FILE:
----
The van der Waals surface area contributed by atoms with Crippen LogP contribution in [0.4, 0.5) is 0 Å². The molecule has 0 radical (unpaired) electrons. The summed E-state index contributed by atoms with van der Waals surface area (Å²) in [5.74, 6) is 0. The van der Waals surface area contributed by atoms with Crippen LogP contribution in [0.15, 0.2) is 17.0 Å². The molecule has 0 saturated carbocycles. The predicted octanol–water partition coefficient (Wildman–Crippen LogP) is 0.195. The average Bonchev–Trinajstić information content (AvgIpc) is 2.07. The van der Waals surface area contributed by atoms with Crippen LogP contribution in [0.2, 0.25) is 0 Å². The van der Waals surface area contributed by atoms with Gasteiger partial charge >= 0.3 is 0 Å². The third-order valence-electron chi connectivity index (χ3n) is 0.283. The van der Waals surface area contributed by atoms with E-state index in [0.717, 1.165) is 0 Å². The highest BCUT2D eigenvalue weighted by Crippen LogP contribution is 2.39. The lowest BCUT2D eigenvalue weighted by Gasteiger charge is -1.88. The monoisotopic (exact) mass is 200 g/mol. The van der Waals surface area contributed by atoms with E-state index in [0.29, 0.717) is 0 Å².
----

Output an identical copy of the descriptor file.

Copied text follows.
The van der Waals surface area contributed by atoms with Crippen LogP contribution in [0.4, 0.5) is 0 Å². The molecule has 0 radical (unpaired) electrons. The summed E-state index contributed by atoms with van der Waals surface area (Å²) in [5.74, 6) is 0. The van der Waals surface area contributed by atoms with Crippen LogP contribution in [0.15, 0.2) is 17.0 Å². The molecule has 0 saturated carbocycles. The predicted octanol–water partition coefficient (Wildman–Crippen LogP) is 0.195. The average Bonchev–Trinajstić information content (AvgIpc) is 2.07. The van der Waals surface area contributed by atoms with Crippen LogP contribution in [0.2, 0.25) is 0 Å². The van der Waals surface area contributed by atoms with Gasteiger partial charge >= 0.3 is 0 Å². The third-order valence-electron chi connectivity index (χ3n) is 0.283. The van der Waals surface area contributed by atoms with E-state index in [0.717, 1.165) is 0 Å². The highest BCUT2D eigenvalue weighted by Crippen LogP contribution is 2.39. The lowest BCUT2D eigenvalue weighted by Gasteiger charge is -1.88. The monoisotopic (exact) mass is 200 g/mol. The van der Waals surface area contributed by atoms with E-state index in [0.29, 0.717) is 0 Å².